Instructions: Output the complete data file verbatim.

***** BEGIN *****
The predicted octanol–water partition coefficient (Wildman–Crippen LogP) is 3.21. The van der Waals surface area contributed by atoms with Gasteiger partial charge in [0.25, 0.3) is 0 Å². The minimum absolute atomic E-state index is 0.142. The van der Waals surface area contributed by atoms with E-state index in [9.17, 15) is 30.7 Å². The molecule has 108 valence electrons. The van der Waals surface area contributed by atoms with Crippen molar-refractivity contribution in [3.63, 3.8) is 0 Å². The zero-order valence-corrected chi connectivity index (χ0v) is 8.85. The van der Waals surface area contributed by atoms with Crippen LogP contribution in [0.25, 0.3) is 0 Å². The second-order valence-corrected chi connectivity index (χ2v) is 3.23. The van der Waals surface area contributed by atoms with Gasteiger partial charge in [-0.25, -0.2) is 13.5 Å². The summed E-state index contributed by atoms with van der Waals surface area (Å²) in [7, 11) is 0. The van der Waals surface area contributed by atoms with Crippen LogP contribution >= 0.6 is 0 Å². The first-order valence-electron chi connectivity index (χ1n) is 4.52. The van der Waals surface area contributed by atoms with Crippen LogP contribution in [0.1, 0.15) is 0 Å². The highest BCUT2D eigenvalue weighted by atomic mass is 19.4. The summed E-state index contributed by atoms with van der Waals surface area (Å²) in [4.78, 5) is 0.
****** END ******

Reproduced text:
The predicted octanol–water partition coefficient (Wildman–Crippen LogP) is 3.21. The van der Waals surface area contributed by atoms with Gasteiger partial charge in [0.25, 0.3) is 0 Å². The minimum absolute atomic E-state index is 0.142. The van der Waals surface area contributed by atoms with E-state index in [9.17, 15) is 30.7 Å². The molecule has 108 valence electrons. The van der Waals surface area contributed by atoms with Crippen molar-refractivity contribution in [3.63, 3.8) is 0 Å². The zero-order valence-corrected chi connectivity index (χ0v) is 8.85. The van der Waals surface area contributed by atoms with Crippen LogP contribution in [0.25, 0.3) is 0 Å². The second-order valence-corrected chi connectivity index (χ2v) is 3.23. The van der Waals surface area contributed by atoms with Gasteiger partial charge in [-0.25, -0.2) is 13.5 Å². The summed E-state index contributed by atoms with van der Waals surface area (Å²) in [7, 11) is 0. The van der Waals surface area contributed by atoms with Crippen LogP contribution >= 0.6 is 0 Å². The first-order valence-electron chi connectivity index (χ1n) is 4.52. The van der Waals surface area contributed by atoms with Crippen LogP contribution in [0.1, 0.15) is 0 Å². The highest BCUT2D eigenvalue weighted by atomic mass is 19.4. The summed E-state index contributed by atoms with van der Waals surface area (Å²) in [4.78, 5) is 0.